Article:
“Hmm good question, I did at the time, but it was a university student page where you could put your projects up.”
You had to put yourself out there and show your work. Otherwise no one would see it. I would love to have seen this “kinect prototype” you created.
“If I remember correctly, I used MAX/MSP, with a webcam to detect movement. And then developed a simple pattern recognition algorithm. I basically wanted to make my own b-battle simulator that analysed the dancer’s movements. Now there’s so many softwares that could do all of this, but at the time it felt really special.”
You are a rockstar. How do you stay up on the latest trends in programming and the industry? How do you stay relevant?
“GDC is the best reference for seeing what other people are doing, and just to get inspired by what other people would like to do in games. As a programmer, I actually try to attend as many non-programming talks as possible, to get inspired about what other people are doing, and how we could maybe make AI systems to provide new opportunities in games, whether it be for Narrative, Level Design, Sound, I feel AI can do a lot to create new possibilities for all different aspects in games. Also Twitter, getting to connect with experts online and sharing ideas is great!”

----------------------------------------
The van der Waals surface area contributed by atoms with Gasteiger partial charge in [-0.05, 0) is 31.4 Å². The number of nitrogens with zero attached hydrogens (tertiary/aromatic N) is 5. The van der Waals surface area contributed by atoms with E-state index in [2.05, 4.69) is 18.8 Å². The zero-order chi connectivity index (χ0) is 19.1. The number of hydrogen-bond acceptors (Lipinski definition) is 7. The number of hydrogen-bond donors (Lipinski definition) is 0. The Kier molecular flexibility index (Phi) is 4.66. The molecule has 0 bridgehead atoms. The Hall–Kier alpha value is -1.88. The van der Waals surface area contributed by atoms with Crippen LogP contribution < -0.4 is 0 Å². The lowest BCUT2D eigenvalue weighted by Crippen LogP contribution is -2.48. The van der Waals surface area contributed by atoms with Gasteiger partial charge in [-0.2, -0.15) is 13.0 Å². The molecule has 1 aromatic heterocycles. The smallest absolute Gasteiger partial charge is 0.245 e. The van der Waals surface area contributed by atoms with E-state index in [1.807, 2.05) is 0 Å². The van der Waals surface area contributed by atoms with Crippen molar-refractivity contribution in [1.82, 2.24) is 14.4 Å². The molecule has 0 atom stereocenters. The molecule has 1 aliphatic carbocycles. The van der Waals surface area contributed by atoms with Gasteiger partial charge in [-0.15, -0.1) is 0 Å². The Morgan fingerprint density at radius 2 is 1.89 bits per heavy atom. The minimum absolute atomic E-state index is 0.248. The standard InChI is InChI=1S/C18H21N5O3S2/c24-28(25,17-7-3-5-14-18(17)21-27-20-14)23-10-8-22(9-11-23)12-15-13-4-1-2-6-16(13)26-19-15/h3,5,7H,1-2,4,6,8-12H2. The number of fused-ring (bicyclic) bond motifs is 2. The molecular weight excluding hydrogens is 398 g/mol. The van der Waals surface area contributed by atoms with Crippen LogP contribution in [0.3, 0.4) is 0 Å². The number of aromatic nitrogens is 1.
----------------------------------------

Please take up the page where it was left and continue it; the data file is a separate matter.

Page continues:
What are some current trends that peak your interest?
“VR. I haven’t worked with VR at all yet. And to be honest I’m kind of skeptical. But I’m really intrigued to see what kind of Entertainment we’ll be able to make with VR. I feel the types of games we’ll end up making will have nothing to do with the traditional games that we play today.”
What professional accomplishment are you most proud of?
“Working on Assassin’s Creed 3 was the first time I was lead programmer. I remember being so scared and really wanted to make something great. Our team developed so many things in that game. Including a bunch of procedural animation tech, that is still used today in the other AC games. We also developed the Animal System, which was new to the brand. And the team had so much fun working on this, we even shared some designs with Far Cry, and, in my opinion, FC now has one of the best animal AI systems in games today. So AC3 is probably the game where I’m most proud of the tech that we developed and the awesome team that we had.”
What is the one thing that got cut during production that you wish you could have saved? We all have that one idea that “would have been cool” but just couldn’t be done at the time.